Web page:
By Johnson Obioha
The Nigerian Army in the last one month has been on the “charm offensive” to improve its human rights records and reinvigorate its Civil-Military Relations (CMR). This can be seen under the leadership of the Chief of Army Staff (COAS), Lt-Gen. Tukur Buratai through the re-absorption of some dismissed soldiers and officers accused of acts of cowardice amongst others.
Also, the commuting of a sentence handed to Brig-Gen. Enitan Ransome-Kuti by the Special Court-Martial (SCM) and an open dialogue with human rights and legal bodies like the National Human Rights Commission (NHRC), Nigerian Bar Association (NBA), Amnesty International (AI), International Committee of the Red Cross (ICRC), and Human Rights Writers Association (HURIWA), are good developments.
The Nigerian Army had in a conciliatory move last year, reinstated about 3,032 soldiers who were convicted of various offences through series of GCM set up by the immediate past COAS, Lt-Gen. Kenneth Minimah (rtd).
The Director of Army Public Relations (DAPR), Col. Sani Usman, in a statement then, noted that the decision came from recommendations by a committee set up to review the cases of soldiers in the defunct Operation Zaman Lafiya with a view to ensure discipline, regimentation and justice in the system.
He explained that the reinstated soldiers have also shown commitment and readiness to be relaunched into the theatre to combat insurgency, clarifying “that not all the dismissed soldiers were granted pardon and recalled.”
Similarly, the Army Council in continuation of the humane acts commuted the dismissal of Ransome-Kuti from the service to a demotion to the rank of Colonel with four years seniority. The decision was contained in a circular dated March 1, 2016, and taken after reviewing the judgment of the SCM that tried him on a three-count charge for failure to perform his military duties and miscellaneous offences relating to service property.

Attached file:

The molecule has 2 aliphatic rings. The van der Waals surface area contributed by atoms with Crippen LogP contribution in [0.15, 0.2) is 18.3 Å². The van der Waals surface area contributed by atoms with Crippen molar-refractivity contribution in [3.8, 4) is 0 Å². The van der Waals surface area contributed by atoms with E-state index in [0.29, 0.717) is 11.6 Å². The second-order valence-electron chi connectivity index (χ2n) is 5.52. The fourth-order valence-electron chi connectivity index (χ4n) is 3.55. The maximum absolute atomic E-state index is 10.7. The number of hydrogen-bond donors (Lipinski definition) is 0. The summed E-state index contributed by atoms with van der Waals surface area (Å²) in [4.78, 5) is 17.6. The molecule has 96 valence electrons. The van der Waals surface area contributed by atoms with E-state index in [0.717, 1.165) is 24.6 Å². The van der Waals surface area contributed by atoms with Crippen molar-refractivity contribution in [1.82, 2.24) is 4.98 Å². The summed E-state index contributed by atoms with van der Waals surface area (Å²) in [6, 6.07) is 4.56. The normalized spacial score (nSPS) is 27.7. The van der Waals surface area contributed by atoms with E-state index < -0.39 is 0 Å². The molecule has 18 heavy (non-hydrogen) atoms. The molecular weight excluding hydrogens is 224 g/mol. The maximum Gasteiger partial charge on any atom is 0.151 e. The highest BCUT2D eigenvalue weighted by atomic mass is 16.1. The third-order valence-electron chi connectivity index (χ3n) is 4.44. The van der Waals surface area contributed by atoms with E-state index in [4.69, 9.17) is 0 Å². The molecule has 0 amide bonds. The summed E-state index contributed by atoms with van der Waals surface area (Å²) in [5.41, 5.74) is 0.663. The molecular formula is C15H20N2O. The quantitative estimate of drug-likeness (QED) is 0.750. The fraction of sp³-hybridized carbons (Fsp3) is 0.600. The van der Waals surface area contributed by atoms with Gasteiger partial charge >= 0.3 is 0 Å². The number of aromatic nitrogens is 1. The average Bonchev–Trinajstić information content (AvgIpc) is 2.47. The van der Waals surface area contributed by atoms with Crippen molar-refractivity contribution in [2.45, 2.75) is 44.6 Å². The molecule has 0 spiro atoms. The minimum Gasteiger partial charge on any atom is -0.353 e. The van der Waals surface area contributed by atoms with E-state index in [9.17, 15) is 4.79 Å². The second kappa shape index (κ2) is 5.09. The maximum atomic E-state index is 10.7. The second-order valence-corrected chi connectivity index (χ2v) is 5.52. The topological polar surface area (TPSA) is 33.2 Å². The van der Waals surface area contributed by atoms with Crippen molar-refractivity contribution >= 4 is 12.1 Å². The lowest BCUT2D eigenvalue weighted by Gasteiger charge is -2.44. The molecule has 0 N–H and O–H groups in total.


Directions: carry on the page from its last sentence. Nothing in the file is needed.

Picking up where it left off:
In October, 2015, Ransome-Kuti was dismissed and sentenced to six months imprisonment following offences he committed during his command of military operations in Baga last year.
There is no doubt that one of the significant decisions of the current Army leadership to improve its image, is the establishment of Human Rights Desk under the Department of CMR. Last month, Buratai through the Chief of Civil-Military Affairs (CCMA), Maj-Gen. Rogers Nicholas, commissioned the desk with a promise to investigate all cases of human rights violations involving the army.
He said: “The establishment of the desk office was borne out of the increasing interest of the local and international human rights bodies on what we are doing in the North-east and other parts of the country”.
According to him, the army is trying to open up the system in order to close the gap with the civil populace, human rights agencies and Civil Society Organisations (CSOs). He said the newly established desk will receive documents, investigate complaints from individuals; organisations and institutions on rights violations involving army personnel.
The desk, he said, will liaise and facilitate interaction with the human rights organisations; strategise and strengthen capacity of the army in promoting human rights; as well as developing a network of contacts of human rights offices in Nigeria. The desk will be opened to all Nigerians with complaints of human rights abuse.
He urged complainants to contact the desk either by writing, email, text messages or register in person, assuring them of transparency and establishment of more accessible desks in various locations outside the Amy Headquarters (AHQ).
Impressed by this action, the Executive Secretary, NHRC, Mr. Ben Angwe, commended the army for the “novel and bold initiative”. Angwe through the commission’s director, Mr. Saka Azimazi, said that the army by its actions has set a commendable precedence for other services of the armed forces.
In addition, the Nigerian Army in a marked departure from its past rocky relationship with human rights bodies engaged them as partners rather than rivals in the internal security operations.
Accordingly, the Operation Lafiya Dole have thrown open its detention facilities in parts of North East to the NBA, ICRC, and other human rights organisations to inspect the conditions of the detained Boko Haram suspects.